Believing that he has become too much of a drag on his campaign, John McCain, the presumptive Republican presidential candidate, and one of the key components of his campaign and id, has stepped down, the latest casualty of a presidential campaign eager to cauterize damage caused by its ties to lobbyists, age and President Bush.
McCain, who has appeared in most of his commercials and fundraisers, is the highest profile departure from McCain's inner circle since a summer 2007 shake-up cost McCain his campaign manager and chief strategist.
"My support for President Bush's comparison of Senator Obama to Adolf Hitler, because Barack was willing to speak to Iran's leaders, was the last straw," said McCain. "Especially when I had already suggested that it was a good idea."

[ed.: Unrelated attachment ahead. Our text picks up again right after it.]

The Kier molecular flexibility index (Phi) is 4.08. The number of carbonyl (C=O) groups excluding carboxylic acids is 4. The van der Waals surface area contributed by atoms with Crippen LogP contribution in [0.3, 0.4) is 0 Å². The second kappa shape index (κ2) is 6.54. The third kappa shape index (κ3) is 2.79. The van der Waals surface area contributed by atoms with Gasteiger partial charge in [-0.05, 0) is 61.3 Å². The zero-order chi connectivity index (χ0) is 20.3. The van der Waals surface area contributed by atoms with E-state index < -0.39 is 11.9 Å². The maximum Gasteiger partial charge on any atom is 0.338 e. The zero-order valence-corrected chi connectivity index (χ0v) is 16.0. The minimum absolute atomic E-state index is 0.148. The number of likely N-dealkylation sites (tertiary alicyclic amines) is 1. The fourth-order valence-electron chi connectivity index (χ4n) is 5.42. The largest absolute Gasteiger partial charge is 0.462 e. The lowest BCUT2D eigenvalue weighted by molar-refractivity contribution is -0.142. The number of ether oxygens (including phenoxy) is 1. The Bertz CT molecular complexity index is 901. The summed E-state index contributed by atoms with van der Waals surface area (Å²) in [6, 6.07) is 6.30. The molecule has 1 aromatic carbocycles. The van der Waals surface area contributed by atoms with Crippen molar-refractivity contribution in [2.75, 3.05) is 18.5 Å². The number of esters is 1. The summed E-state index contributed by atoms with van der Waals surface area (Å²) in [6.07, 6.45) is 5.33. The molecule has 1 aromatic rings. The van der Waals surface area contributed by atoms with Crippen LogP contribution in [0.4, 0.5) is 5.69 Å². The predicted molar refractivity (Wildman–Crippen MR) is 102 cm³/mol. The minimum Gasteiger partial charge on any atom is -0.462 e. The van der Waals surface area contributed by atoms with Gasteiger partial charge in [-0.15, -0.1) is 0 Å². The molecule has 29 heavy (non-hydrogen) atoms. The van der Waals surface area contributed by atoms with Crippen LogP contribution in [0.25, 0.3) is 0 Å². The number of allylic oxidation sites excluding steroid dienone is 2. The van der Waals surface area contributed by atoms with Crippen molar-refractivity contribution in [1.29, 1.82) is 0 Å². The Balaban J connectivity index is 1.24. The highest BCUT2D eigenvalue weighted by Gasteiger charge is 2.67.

"It not only showed his attachment to the President's policies and indiscreet rhetoric," said McCain spokesman, Tucker Bounds, "but it also underscored his short term memory issues and his desire to keep defense contractors and lobbyists on the public dole."
Campaign officials have yet to name a replacement, but the betting money is on McCain confidante and wife, Cindy McCain. "She's younger and already has enough money," said Bounds. "And having the same last name saves a helluva lot of stationery and campaign poster reprinting."
In a White House press release, President Bush said he was "sad about McCain's decision" and "would give up something to be in solidarity with the grief McCain's mother must feel."
Award-winning TV writer, Steve Young, is author of "Great Failures of the Extremely Successful" (www.greatfailure.com)